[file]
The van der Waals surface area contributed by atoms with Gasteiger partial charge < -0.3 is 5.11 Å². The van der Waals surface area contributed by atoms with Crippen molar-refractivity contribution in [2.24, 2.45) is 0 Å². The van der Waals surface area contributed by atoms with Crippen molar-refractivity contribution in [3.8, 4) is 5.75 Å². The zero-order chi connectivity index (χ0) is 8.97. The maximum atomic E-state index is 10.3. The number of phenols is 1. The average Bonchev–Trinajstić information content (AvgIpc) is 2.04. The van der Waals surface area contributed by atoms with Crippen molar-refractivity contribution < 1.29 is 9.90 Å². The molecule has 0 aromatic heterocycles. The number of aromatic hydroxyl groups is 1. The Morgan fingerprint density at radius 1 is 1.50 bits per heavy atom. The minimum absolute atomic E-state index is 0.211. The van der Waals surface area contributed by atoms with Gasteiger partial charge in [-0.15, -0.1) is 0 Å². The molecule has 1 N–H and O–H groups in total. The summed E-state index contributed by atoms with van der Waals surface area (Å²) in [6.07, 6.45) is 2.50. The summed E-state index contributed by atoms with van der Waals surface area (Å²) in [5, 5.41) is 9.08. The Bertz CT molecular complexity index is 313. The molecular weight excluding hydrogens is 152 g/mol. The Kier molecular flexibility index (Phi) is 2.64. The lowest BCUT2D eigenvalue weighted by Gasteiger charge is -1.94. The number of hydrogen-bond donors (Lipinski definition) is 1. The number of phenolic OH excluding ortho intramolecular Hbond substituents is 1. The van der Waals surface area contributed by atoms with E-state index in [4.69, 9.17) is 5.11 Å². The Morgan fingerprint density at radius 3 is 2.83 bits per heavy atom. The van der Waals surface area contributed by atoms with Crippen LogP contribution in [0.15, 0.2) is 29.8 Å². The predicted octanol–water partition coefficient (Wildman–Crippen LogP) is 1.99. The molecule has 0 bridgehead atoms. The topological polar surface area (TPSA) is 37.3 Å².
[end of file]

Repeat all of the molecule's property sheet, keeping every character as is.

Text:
The van der Waals surface area contributed by atoms with Gasteiger partial charge < -0.3 is 5.11 Å². The van der Waals surface area contributed by atoms with Crippen molar-refractivity contribution in [2.24, 2.45) is 0 Å². The van der Waals surface area contributed by atoms with Crippen molar-refractivity contribution in [3.8, 4) is 5.75 Å². The zero-order chi connectivity index (χ0) is 8.97. The maximum atomic E-state index is 10.3. The number of phenols is 1. The average Bonchev–Trinajstić information content (AvgIpc) is 2.04. The van der Waals surface area contributed by atoms with Crippen molar-refractivity contribution < 1.29 is 9.90 Å². The molecule has 0 aromatic heterocycles. The number of aromatic hydroxyl groups is 1. The Morgan fingerprint density at radius 1 is 1.50 bits per heavy atom. The minimum absolute atomic E-state index is 0.211. The van der Waals surface area contributed by atoms with Gasteiger partial charge in [-0.15, -0.1) is 0 Å². The molecule has 1 N–H and O–H groups in total. The summed E-state index contributed by atoms with van der Waals surface area (Å²) in [6.07, 6.45) is 2.50. The summed E-state index contributed by atoms with van der Waals surface area (Å²) in [5, 5.41) is 9.08. The Bertz CT molecular complexity index is 313. The molecular weight excluding hydrogens is 152 g/mol. The Kier molecular flexibility index (Phi) is 2.64. The lowest BCUT2D eigenvalue weighted by Gasteiger charge is -1.94. The number of hydrogen-bond donors (Lipinski definition) is 1. The number of phenolic OH excluding ortho intramolecular Hbond substituents is 1. The van der Waals surface area contributed by atoms with E-state index in [4.69, 9.17) is 5.11 Å². The Morgan fingerprint density at radius 3 is 2.83 bits per heavy atom. The van der Waals surface area contributed by atoms with Crippen LogP contribution in [0.15, 0.2) is 29.8 Å². The predicted octanol–water partition coefficient (Wildman–Crippen LogP) is 1.99. The molecule has 0 bridgehead atoms. The topological polar surface area (TPSA) is 37.3 Å².